An Iranian blogger has been arrested in Iran and charged with spying for Israel. He could face the death penalty if found guilty.
Hossein Derakhshan, known around the world as the father of the Iranian blogosphere, was recently arrested upon returning to Iran from Canada.
Jahan News, an Iranian website affiliated with Iran’s intelligence community, reported on Monday that he admitted to spying for Israel.
Derakhshan, a 33-year-old secular Iranian, has been living in Toronto for the past seven years and holds Canadian citizenship. It was in Toronto that he started writing his blog, Hoder, in both English and Persian.
Derakhshan has participated in many international forums as a representative of the younger Iranian generation. Observers have noted a tougher tone in his writing over the past couple of years, in that he has been more supportive of the regime in Tehran.
Derakhshan has appeared in numerous news reports providing an Iranian point of view and expressing support for Iran’s controversial nuclear program. During a visit to Israel in 2007, where he participated in a conference about bloggers in the Middle East, Derakhshan told The Media Line he was trying to fill the gap between local media and international media, which he said gave a biased and simplistic point of view of Iran. His trip to Israel was widely reported in his blog and in the Israeli media. “I came to Israel because I wanted to show the Iranians a more realistic image of this country and its people and without my Persian blog, I would have not been able to do this,” he told The Media Line at the time.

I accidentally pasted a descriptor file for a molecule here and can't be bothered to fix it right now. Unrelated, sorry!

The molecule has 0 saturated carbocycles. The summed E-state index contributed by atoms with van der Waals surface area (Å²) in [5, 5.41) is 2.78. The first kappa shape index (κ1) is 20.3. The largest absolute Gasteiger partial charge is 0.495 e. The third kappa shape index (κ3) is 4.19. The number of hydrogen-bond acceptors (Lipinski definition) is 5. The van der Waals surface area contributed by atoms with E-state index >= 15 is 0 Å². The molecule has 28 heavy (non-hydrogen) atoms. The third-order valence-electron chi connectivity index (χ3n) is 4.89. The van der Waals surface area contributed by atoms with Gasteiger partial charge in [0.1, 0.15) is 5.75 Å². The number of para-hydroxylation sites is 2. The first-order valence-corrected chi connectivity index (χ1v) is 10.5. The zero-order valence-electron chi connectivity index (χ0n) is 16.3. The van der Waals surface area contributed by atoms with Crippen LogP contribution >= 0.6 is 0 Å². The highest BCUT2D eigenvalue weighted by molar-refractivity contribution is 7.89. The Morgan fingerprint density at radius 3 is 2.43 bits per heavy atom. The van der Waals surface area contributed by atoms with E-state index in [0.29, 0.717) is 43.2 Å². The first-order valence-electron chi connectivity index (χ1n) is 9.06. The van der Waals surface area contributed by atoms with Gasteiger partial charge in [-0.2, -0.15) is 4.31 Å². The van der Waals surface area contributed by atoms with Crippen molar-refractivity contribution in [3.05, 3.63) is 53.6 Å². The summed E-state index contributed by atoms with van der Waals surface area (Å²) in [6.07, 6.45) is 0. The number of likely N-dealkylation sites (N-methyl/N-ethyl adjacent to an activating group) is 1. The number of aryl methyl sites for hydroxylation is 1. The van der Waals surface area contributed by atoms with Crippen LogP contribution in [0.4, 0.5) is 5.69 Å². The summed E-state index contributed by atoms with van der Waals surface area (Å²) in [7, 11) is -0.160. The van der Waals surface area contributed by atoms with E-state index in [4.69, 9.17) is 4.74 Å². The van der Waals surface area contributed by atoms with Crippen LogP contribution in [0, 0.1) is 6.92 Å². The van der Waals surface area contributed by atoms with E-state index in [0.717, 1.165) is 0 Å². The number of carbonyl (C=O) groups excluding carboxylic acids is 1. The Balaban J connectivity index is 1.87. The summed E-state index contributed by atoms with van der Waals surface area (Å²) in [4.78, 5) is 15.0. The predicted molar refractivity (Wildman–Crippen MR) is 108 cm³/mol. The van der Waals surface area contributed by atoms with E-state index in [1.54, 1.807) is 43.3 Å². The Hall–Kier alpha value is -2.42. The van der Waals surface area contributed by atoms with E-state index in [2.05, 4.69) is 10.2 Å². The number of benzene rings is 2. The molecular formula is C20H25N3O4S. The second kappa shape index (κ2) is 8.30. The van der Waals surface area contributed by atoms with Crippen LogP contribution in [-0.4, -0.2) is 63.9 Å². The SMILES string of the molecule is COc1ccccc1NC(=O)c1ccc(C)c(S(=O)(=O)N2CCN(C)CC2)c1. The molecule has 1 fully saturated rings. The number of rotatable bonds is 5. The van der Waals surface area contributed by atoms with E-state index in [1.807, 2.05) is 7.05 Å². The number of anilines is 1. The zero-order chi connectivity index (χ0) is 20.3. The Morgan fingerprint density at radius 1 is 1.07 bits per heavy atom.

He said the Iranian government was foolish not to allow him to go back there. “People like me are defending the country; we are defending the culture, and in a way, even the Islamic Revolution,” he said. “I would love to have the opportunity to be able to go back to Iran again after I have been to Israel, and make this contact between Iranian and Israelis, which is my project, bypassing the governments and making this contact between the two peoples.” Two years ago, Derakhshan did not express any concern about being arrested.
“Blogging in Iran is not something that gets you into trouble now. It’s a mainstream thing, because religious people, pro-government people have blogs and secular, totally rationalistic people also have blogs,” he said.
He said he had a feeling he could write the English version of his blog from Iran, including criticism of Iranian leaders and impressions from Israel, as long as he toned down the language and did not make it too provocative.
The reason for his returning to Iran is unclear.